tractor is covered in debris from the derecho

A tractor is covered in debris from the derecho that went through the northern half of Iowa Aug. 10. Farmers and rural communities are still picking up the pieces from the devastation brought by the storm.

Dean Frazer says his day started like any other Aug. 10 on his central Iowa farm, but later that morning, he began to follow a powerful storm headed his way.

By mid-afternoon, Frazer had lost 80% of the storage on his grain and livestock farm near Conrad. Hundreds of acres of corn were flattened or damaged.

Frazer, who lives just off U.S. Highway 30, watched in disbelief as the violent storm called a derecho packing 100 mph winds cut a swath of destruction over 700 miles before dying in Ohio.

“My son was in a hog building marking pigs that we were going to market the next day when the storm hit,” he says. “He was looking for the safest place in the building and didn’t know where to go. We’re lucky the wind didn’t pick him and the building up.”

The storm damaged millions of acres of crops as well as homes, shops and other farm buildings. Parts of Iowa were declared a federal disaster area Aug. 18 as President Donald Trump visited the state.

Denise Schwab, who farms near Belle Plaine and works as an Iowa State University Extension beef specialist, watched as the storm shredded fields and severely damaged several buildings.

“Our house only lost shingles, but we lost pretty much everything else,” she says, adding her son had more damage at his nearby farm.

Schwab says while soybean fields look decent, corn fields range from 100% flattened to 30-40% standing.

“It could look three different ways in the same field,” she says.

A large number of livestock buildings in her area were also damaged.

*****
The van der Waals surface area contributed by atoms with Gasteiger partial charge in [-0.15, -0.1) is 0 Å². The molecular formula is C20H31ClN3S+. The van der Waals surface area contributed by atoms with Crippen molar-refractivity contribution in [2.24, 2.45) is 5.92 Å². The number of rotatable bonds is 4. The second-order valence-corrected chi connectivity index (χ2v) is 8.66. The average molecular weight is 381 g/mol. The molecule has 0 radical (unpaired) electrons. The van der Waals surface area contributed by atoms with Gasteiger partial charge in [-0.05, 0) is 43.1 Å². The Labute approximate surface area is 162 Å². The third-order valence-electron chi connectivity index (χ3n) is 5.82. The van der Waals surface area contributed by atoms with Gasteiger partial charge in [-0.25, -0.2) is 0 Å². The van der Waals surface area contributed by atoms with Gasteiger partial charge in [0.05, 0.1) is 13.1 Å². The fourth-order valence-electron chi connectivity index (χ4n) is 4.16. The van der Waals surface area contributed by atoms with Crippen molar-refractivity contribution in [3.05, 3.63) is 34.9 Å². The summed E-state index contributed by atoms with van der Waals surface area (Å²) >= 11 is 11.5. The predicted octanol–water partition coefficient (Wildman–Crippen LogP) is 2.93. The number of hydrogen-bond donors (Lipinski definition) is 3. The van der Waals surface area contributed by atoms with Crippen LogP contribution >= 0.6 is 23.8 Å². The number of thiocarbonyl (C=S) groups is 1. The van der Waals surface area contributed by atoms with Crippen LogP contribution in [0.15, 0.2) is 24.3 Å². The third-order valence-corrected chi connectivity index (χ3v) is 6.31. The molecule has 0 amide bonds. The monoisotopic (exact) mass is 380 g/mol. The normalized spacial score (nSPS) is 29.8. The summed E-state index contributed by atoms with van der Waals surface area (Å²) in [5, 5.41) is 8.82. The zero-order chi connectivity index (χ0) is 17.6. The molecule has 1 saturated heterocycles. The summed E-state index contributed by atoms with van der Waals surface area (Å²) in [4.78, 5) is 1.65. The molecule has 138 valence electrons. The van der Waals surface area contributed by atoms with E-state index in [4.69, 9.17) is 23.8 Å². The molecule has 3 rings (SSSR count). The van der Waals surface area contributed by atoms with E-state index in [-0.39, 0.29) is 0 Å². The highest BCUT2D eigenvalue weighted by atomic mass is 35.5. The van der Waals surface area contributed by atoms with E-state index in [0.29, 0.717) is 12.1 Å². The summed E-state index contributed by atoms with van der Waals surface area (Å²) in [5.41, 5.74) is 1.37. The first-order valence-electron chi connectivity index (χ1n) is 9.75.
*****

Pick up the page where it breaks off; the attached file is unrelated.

“We have a neighbor who lost three of his four hog barns, and cattle barns were also destroyed,” Schwab says. “It’s hit or miss on how much the storm took.”

Several Iowa political leaders, including Gov. Kim Reynolds and Secretary of Agriculture Mike Naig, were among those to meet with the president Aug. 18 in Cedar Rapids.

Shortly after the storm, USDA’s Risk Management Agency reported 57 counties in Iowa were in the path of the derecho. There are approximately 8.2 million acres of corn and 5.6 million acres of soybeans in those counties that may have been impacted by the storm.

Based on satellite imagery and Storm Prediction Center preliminary storm reports, IDALS projected 36 counties in Iowa were hardest hit by the derecho. Within those 36 counties, the storm likely had the greatest impact on 3.57 million acres of corn and 2.5 million acres of soybeans.

Many farms lost grain bins, while elevators also lost facilities. This comes at a time when harvest is on the horizon.

According to IDALS, early estimates indicate more than 57 million bushels of permanently licensed grain storage was seriously damaged or destroyed. Naig says the co-ops estimate it will cost more than $300 million to remove, replace or repair the damaged grain storage bins.

Frazer says he placed an order for new grain bins the day of the storm, adding with damage at local elevators, finding a place for the new crop will be challenging.

“If we’re lucky, we will get 20% of our storage capacity back by harvest,” he says. “There’s a 5- to 10-mile swath of major bin damage in our area. Fortunately our bins were empty, although it sounds like the large and full bins survived the storm in better shape.”

Frazer says he has about 300 acres of corn that he is hoping to disk under, adding harvest is going to be very slow.

“We don’t what the crop insurance adjuster will do, and with all this damage, it’s going to be a while before we find out anything definite,” he says. “Those adjusters are going to be pretty busy.”

Jeff DeYoung is livestock editor for Iowa Farmer Today, Missouri Farmer Today and Illinois Farmer Today.